Richard Lapointe, BComm 90, is still looking for “the one” — the brilliant, driven student who will change the world. It’s a quest that drives him to contribute more and more to an entry bursary he created for deserving John Molson School of Business students through the Campaign for Concordia: Next-Gen Now.
The senior portfolio manager at CIBC Wood Gundy, whose distinctive radio ads have made him a household name in English-speaking Montreal, started thinking a little more than 20 years ago about how he could give back. He thought about Bill Gates and Steve Jobs, entrepreneurial moguls who have had an outsized influence on how the world works and communicates.
“They developed their ideas from a young age,” Lapointe says. “So, I said to myself, ‘I’ve got to encourage that, I’ve got to expand that.’”
While Lapointe, 54, had been a regular donor to a variety of major charities, he began to ask himself, “Am I really making a difference?”
He wasn’t sure he was. “But I know that if I inspire one mind — if one mind could become even a fraction of those men, I can have a significant impact,” he says.
He went about creating the Richard Lapointe Bursary at Concordia to support undergraduate students. What began in 2007 as support for one student per year has now grown to four students pursuing a Bachelor of Commerce — and Lapointe is hoping to support 10 in the coming year. His most recent pledge, in 2021, was $50,000.
“My intent is to help kids get through school so they, too, give back,” Lapointe says. “I am completely convinced that the only way we can fix the problems of today is with the minds of tomorrow.”
But who inspired him? A friend and mentor named Stanley Merovitz, who once told him, “The money that you have is not all meant for you,” Lapointe recalls. “He said, ‘Create something that’s about you and that inspires you.’”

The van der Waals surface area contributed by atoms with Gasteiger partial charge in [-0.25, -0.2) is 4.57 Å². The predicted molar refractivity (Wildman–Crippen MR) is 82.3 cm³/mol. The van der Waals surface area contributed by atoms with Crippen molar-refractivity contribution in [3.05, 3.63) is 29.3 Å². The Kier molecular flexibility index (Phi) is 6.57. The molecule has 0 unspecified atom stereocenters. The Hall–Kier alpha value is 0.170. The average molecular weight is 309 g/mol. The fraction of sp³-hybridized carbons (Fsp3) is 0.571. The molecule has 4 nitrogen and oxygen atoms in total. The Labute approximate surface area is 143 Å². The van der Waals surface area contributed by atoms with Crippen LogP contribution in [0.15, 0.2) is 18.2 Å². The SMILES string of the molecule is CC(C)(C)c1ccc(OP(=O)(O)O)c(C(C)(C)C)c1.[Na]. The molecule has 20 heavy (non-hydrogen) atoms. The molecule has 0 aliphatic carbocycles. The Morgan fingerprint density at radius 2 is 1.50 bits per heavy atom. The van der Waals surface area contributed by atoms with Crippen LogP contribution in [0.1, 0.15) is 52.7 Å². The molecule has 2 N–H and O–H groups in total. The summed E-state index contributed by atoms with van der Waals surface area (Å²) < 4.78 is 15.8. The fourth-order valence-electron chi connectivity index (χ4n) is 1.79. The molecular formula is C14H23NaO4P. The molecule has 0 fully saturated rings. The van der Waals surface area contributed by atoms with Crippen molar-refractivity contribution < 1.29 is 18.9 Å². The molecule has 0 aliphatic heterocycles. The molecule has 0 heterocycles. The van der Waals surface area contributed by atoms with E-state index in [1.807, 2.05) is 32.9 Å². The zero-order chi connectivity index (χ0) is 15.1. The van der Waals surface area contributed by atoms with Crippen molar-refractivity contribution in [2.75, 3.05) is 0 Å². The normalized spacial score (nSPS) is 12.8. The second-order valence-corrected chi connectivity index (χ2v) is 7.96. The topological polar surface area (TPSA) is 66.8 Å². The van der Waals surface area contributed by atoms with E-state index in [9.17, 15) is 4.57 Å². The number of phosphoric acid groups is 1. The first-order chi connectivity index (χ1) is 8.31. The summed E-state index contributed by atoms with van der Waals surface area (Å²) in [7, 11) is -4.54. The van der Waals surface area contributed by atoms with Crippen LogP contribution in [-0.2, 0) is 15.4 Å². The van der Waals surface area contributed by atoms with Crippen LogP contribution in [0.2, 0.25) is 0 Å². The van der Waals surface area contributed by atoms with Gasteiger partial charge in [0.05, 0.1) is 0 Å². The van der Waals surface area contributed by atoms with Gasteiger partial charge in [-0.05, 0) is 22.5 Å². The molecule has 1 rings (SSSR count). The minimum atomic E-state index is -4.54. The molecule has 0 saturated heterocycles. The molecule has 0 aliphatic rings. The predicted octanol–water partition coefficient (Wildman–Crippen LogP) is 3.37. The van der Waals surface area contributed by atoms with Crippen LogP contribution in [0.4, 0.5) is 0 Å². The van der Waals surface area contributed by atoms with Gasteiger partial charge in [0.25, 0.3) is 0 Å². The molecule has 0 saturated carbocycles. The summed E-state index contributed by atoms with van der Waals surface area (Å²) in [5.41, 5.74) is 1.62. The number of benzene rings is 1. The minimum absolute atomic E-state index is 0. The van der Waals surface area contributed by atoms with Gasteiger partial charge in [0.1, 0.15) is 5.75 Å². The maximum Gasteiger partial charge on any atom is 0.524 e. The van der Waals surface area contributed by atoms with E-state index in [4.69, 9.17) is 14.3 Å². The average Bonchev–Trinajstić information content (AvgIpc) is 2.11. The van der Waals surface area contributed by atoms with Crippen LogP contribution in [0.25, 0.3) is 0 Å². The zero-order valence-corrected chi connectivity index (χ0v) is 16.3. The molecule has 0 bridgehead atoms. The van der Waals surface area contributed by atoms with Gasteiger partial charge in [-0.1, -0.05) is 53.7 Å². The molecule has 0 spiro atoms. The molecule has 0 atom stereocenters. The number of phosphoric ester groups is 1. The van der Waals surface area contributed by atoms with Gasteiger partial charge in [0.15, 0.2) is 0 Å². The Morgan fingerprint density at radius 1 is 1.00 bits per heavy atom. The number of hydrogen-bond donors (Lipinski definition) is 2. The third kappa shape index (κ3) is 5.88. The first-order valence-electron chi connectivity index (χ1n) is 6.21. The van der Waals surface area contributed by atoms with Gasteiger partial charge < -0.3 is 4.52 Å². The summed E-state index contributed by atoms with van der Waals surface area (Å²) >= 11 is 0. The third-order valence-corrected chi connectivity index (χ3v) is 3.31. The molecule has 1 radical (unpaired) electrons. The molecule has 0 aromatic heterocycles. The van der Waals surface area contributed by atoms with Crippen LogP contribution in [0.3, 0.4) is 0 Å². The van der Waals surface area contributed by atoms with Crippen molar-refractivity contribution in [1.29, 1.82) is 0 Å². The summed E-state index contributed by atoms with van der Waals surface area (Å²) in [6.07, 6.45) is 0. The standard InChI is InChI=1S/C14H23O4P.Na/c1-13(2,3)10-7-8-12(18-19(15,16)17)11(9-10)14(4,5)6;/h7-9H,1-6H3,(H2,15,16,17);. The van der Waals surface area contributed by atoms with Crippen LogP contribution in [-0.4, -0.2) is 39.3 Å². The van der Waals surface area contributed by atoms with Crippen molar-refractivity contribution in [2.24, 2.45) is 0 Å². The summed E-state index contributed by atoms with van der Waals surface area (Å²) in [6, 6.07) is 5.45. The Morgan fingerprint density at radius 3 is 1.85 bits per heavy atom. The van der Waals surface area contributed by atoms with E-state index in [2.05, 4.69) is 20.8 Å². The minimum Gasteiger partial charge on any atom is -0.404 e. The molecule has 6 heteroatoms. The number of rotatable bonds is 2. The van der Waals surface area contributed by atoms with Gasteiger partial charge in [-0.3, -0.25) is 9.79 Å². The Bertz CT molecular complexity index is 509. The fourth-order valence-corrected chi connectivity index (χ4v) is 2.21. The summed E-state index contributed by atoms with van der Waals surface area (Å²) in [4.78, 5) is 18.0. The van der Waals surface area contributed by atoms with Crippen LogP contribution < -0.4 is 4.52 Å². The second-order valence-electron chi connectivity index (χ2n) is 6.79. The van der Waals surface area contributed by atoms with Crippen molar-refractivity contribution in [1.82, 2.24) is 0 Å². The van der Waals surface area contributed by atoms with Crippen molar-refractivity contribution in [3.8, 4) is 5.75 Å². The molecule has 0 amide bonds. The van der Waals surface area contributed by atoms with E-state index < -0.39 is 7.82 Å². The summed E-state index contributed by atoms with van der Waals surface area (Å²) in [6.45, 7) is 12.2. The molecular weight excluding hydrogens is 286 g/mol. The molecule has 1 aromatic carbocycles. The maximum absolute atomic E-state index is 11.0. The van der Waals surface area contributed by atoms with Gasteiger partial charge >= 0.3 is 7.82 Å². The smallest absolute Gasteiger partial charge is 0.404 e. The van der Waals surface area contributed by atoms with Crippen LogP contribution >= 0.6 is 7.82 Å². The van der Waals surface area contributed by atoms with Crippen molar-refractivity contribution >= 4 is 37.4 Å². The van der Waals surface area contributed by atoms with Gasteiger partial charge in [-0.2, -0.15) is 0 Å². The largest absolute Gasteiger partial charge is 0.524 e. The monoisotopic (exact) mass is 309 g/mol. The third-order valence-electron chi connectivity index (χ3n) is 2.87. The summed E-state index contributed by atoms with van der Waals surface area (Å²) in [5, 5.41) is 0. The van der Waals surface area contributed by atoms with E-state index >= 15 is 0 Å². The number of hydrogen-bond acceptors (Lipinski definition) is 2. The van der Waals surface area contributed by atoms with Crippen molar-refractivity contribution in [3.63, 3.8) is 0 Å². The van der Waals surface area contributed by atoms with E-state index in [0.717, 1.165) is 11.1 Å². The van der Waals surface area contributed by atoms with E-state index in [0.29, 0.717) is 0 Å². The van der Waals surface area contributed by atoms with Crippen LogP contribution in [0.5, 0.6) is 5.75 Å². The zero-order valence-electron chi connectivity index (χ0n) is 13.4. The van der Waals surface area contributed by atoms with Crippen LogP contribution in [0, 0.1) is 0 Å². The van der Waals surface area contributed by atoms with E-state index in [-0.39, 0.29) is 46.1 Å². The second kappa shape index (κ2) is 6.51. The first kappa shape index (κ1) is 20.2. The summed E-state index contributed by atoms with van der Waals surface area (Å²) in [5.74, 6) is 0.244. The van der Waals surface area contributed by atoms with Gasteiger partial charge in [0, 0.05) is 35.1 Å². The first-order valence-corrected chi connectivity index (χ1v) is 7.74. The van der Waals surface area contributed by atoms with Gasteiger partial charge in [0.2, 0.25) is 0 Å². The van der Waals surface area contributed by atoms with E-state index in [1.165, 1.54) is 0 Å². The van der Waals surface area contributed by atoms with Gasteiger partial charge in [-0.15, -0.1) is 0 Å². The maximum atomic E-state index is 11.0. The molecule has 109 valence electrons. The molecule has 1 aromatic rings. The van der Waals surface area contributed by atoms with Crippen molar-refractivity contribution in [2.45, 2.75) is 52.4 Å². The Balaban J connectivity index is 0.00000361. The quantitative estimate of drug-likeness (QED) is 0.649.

Lapointe, who had enjoyed interacting with students whenever Concordia asked him to speak to a group or a class, decided that the university, and specifically the John Molson School, would be the ideal vehicle to fulfill his dream of finding “the one” and making a difference.
“Concordia is an excellent school,” he says. “And I find that John Molson has expanded Concordia phenomenally. There’s no reason I wouldn’t give there.”
A ‘top-notch’ education’
Lapointe, who out of high school and CEGEP wanted to follow in his father’s footsteps and become a portfolio manager, credits Concordia as a transformative chapter in his life.
“Concordia was my best educational experience,” he recalls. “I got along well with the teachers, I met tremendous friends there and developed relationships that I still maintain today,” he says. “The entire experience was a rejuvenation for me. I became much more social. I picked up everything I could about finance. It was top-notch.”
Lapointe stepped out of Concordia and into Wood Gundy soon after graduation. The relationships he fostered at the university helped him to branch out and meet new people who would become clients — he developed solid business relationships along the way, too, he adds.
But establishing the bursary at Concordia has been the most fulfilling of Lapointe’s giving. “I’m hoping I can inspire the recipients.”
Considering the world’s problems, he adds, “We need them.”